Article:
Three-Point Estimates – PERT Method


We have already covered Analogous and Parametric estimating, the next in the list is quite popular and can provide even more accurate estimates, the method is called the Three-Point Estimates.

Three-point estimate is one of the best ways to come up with a collaborative estimate. It is named such because the team members provide three values viz. pessimistic, optimistic and most likely estimates for their respective deliverables. A simple average of these 3 values is the final estimate.

Three-point estimation technique can be used for both Cost as well as Duration. Also, do note that the estimation can be done for the entire project, a WBS component or it can go as granular as an activity in the WBS.

Formula of Three-Point Estimation Technique

E = (o + m + p ) / 3

E = Estimate
o = optimistic estimate
p = pessimistic estimate (also known as least likely estimate)
m = most likely estimate (also known as best guess estimate)

Do note that this formula is also known as Triangular Distribution and in some texts it is also referred to as Simple Average (because it actually is simple average, duh!)


Now where does PERT fit into this picture?

PERT stands for Program Evaluation Review Technique and it is the most common form of three-point estimation.

It was developed jointly by the U.S. Navy, Lockheed Martin and the consulting firm of Booz, Allen and Hamilton working on the Polaris nuclear submarine project during the 1950s. Don’t worry, you don’t have to remember these names as it won’t be questioned in your PMP Exam!

PERT is one of the most commonly used techniques used along with Critical Path Method (CPM) to estimate the minimum time needed to complete a project.

PERT Formula

E = (o + 4m + p ) / 6

E = Estimate
o = optimistic estimate
p = pessimistic estimate (also known as least likely estimate)
m = most likely estimate (also known as best guess estimate)

Do note that this is also known as Beta Distribution. It is also referred to as the weighted mean or weighted average.

You may wonder what do we gain by using Beta Distribution over Simple Average. The answer to that is actually quite simple. As is evident from the formula, the beta distribution gives more weight to the most likely estimate. This way the most likely estimate is made to increase the accuracy of the entire estimate. In most cases, the beta distribution (or simply the PERT) has been proven to be more accurate than the triangular distribution (or the three-point estimation).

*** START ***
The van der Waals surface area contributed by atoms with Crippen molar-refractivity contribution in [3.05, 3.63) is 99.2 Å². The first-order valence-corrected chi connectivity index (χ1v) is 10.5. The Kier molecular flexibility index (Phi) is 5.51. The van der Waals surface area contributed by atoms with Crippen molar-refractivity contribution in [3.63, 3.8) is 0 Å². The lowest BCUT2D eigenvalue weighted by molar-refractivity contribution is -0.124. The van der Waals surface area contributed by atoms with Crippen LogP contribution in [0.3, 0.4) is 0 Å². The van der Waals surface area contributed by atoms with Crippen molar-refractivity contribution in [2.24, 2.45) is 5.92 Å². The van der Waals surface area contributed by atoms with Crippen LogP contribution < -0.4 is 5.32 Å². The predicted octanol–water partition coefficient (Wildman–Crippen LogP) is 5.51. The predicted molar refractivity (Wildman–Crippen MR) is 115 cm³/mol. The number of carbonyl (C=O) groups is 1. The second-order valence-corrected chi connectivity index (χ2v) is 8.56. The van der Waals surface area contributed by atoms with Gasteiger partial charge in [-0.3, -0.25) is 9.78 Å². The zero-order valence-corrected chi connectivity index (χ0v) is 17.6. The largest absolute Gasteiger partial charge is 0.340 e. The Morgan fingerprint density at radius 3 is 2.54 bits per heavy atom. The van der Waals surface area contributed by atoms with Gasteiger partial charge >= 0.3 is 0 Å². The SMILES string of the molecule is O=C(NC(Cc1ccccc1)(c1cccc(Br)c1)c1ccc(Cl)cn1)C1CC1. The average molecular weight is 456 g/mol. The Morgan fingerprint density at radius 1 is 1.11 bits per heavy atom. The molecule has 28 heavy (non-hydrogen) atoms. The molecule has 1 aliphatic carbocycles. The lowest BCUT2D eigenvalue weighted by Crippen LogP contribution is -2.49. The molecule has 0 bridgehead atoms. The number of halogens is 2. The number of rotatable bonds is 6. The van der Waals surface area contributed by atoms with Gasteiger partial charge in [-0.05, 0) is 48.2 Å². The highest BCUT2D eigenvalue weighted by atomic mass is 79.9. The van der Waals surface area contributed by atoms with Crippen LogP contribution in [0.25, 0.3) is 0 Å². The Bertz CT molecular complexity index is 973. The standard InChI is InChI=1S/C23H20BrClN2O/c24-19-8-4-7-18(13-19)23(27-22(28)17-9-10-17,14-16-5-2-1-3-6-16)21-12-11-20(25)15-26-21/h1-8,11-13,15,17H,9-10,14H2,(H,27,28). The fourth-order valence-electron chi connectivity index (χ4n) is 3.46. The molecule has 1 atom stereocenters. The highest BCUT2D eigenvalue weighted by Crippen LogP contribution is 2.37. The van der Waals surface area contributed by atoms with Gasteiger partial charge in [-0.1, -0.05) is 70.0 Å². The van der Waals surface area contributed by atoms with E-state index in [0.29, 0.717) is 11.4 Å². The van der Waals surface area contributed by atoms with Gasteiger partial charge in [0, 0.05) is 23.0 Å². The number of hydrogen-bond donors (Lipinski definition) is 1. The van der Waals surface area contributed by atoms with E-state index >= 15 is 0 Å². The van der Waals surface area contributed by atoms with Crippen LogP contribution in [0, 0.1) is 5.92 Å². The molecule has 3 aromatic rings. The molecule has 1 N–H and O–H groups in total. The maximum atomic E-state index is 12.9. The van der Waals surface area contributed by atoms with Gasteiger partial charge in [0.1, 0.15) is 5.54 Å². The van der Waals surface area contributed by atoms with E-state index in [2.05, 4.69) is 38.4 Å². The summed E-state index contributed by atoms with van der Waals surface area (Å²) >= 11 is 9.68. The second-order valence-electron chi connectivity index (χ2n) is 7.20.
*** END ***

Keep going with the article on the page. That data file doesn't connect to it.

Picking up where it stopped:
Do note that PERT and CPM are two of the most common techniques used for project duration estimation.

Advantages of Three-Point Estimation and PERT techniques

1.Increased accuracy over one-point estimates

Usually, when asked to provide estimates, the team members think about a single number and pad it as much as they possibly can. They realize that the project manager may cut down on it. That is definitely not the way to get good estimates.

2. Better commitment from the project team members

Since the estimate is provided by the team members, they are much more accountable.

3. Realistic estimates

By estimating in a range, you are able to generate a more realistic estimate. This is a clear indication to the stakeholders and project sponsor that the estimates are not 100% accurate. There are risks that have been considered that may impact the amount of time and cost the task will take. This approach addresses some of the team members’ uncertainty that is associated with the estimation process.

Sample Question

Q: You are the software development Project Manager majorly working on ecommerce websites. On your new project you are pretty sure that the ecommerce website can be developed in 8 weeks with a most optimistic estimate being 6 weeks, and the worst-case scenario of 10 weeks. What must be the estimate for this project using PERT?
A: 8 weeks
B: 6 weeks
C: 10 weeks
D: None of the Above


Doing the calculations, you can arrive at

E = (6 + 4*8 + 10) / 6
  = (6 + 32 + 10) / 6
  = 48 / 6
  = 8 weeks

So the correct answer would be A

Check out all the 16 Formulas you need to know to clear the PMP Exam

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